//delay(1);  //wait between analog samples
    }

   //Serial.print("unsorted ");
   printArray(rangevalue, arraysize);
  // Serial.println();
   isort(rangevalue, arraysize);
   //Serial.print("sorted ");
   printArray(rangevalue, arraysize);
   //Serial.println();

 // now show the medaian range
    int midpoint = arraysize/2;    //midpoint of the array is the medain value in a sorted array
//note that for an array of 5, the midpoint is element 2, as the first element is element 0
    // Serial.print("median range value ");
    // Serial.print(rangevalue[midpoint]);
    // Serial.println();
     //Serial.println();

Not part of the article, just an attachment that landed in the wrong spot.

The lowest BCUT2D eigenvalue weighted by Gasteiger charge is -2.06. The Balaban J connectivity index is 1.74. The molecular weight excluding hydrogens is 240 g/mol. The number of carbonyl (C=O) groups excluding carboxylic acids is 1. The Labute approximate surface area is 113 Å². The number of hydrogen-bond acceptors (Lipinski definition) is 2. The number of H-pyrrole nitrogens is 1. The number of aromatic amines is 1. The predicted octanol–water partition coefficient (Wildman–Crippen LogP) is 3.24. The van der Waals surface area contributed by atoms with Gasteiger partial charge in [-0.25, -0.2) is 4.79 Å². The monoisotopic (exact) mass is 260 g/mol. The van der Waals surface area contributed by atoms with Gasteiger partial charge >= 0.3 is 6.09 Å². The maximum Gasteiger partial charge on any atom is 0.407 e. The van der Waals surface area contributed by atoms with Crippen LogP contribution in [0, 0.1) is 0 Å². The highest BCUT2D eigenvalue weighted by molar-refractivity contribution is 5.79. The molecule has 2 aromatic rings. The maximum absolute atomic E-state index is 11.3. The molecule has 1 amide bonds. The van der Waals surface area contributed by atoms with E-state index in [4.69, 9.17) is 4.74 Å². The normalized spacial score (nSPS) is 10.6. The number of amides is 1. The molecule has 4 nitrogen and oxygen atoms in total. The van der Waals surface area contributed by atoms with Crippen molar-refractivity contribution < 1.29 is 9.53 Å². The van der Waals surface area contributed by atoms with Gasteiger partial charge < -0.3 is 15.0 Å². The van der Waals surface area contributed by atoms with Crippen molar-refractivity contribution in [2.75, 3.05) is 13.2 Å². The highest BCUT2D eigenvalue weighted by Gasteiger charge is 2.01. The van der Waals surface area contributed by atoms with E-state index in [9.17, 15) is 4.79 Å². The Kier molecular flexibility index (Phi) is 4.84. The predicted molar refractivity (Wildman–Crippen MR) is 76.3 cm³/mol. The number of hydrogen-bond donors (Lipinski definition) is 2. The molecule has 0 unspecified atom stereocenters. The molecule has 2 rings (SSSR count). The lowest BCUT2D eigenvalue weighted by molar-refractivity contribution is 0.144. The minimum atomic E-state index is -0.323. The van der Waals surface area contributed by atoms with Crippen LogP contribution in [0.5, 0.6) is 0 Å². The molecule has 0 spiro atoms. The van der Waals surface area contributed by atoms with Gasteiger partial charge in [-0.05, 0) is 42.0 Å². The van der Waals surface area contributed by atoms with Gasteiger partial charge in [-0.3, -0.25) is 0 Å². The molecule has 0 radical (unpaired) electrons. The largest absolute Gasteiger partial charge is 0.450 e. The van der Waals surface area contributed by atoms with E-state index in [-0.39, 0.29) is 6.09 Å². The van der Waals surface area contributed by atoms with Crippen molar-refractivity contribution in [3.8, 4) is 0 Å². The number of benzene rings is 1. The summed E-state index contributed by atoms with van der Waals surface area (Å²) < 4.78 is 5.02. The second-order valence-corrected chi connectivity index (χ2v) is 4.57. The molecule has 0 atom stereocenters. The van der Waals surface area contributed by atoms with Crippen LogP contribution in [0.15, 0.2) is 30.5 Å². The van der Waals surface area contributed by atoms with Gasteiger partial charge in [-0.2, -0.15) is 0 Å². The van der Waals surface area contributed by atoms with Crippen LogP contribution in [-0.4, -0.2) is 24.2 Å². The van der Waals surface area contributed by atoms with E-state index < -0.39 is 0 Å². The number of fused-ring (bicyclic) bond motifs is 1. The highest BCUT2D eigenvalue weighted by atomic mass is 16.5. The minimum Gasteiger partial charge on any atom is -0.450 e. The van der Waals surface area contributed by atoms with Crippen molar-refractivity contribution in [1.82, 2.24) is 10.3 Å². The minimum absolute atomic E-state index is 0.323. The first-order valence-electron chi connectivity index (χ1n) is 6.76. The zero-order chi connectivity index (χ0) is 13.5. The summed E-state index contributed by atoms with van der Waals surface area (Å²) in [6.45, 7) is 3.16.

vals = rangevalue[midpoint];
  //delay(1);    //wait a while so you can read the values on the serial monitor

}   //end of loop

//*********************************************************************************
// sort function
void isort(int *a, int n)
   //  *a is an array pointer function
{
  for (int i = 1; i < n; ++i)
  {
    int j = a[i];
    int k;
    for (k = i - 1; (k >= 0) && (j < a[k]); k--)
    {
a[k + 1] = a[k];
    }
    a[k + 1] = j;
  }
}
//***********************************************************************************
//function to print array values
void printArray(int *a, int n)
{

  for (int i = 0; i < n; i++)
  {
   // Serial.print(a[i], DEC);
    //Serial.print(' ');
  }

  //Serial.println();
}


120  Using Arduino / Programming Questions / Re: LINEAR ACTUATOR POSITION FEEDBACK HELP!! on: December 13, 2011, 09:10:55 am
this is all understood.

can someone integrate this into the code so i can get a better understanding of its application. that will clarify this for me